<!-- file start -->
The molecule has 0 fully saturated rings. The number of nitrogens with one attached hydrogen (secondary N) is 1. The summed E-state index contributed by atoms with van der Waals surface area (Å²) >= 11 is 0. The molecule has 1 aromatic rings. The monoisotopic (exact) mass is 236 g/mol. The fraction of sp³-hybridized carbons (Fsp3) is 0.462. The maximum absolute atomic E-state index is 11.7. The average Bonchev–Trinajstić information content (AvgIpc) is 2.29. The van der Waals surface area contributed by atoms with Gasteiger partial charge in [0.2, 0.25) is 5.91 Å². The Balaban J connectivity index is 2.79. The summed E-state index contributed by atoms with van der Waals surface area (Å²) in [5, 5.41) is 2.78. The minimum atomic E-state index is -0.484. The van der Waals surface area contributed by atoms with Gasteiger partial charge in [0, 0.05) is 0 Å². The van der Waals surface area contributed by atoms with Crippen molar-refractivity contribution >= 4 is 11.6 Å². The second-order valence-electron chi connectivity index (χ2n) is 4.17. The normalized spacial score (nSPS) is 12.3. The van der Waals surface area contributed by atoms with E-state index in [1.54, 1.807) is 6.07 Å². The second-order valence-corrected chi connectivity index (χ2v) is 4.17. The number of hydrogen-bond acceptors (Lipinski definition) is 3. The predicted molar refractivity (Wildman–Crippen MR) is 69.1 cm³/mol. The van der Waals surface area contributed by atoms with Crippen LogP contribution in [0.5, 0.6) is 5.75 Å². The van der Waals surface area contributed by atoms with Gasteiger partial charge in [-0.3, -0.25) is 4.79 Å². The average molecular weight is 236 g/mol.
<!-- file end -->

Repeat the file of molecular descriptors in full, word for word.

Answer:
The molecule has 0 fully saturated rings. The number of nitrogens with one attached hydrogen (secondary N) is 1. The summed E-state index contributed by atoms with van der Waals surface area (Å²) >= 11 is 0. The molecule has 1 aromatic rings. The monoisotopic (exact) mass is 236 g/mol. The fraction of sp³-hybridized carbons (Fsp3) is 0.462. The maximum absolute atomic E-state index is 11.7. The average Bonchev–Trinajstić information content (AvgIpc) is 2.29. The van der Waals surface area contributed by atoms with Gasteiger partial charge in [0.2, 0.25) is 5.91 Å². The Balaban J connectivity index is 2.79. The summed E-state index contributed by atoms with van der Waals surface area (Å²) in [5, 5.41) is 2.78. The minimum atomic E-state index is -0.484. The van der Waals surface area contributed by atoms with Gasteiger partial charge in [0, 0.05) is 0 Å². The van der Waals surface area contributed by atoms with Crippen molar-refractivity contribution >= 4 is 11.6 Å². The second-order valence-electron chi connectivity index (χ2n) is 4.17. The normalized spacial score (nSPS) is 12.3. The van der Waals surface area contributed by atoms with E-state index in [1.54, 1.807) is 6.07 Å². The second-order valence-corrected chi connectivity index (χ2v) is 4.17. The number of hydrogen-bond acceptors (Lipinski definition) is 3. The predicted molar refractivity (Wildman–Crippen MR) is 69.1 cm³/mol. The van der Waals surface area contributed by atoms with Crippen LogP contribution in [0.5, 0.6) is 5.75 Å². The van der Waals surface area contributed by atoms with Gasteiger partial charge in [-0.3, -0.25) is 4.79 Å². The average molecular weight is 236 g/mol.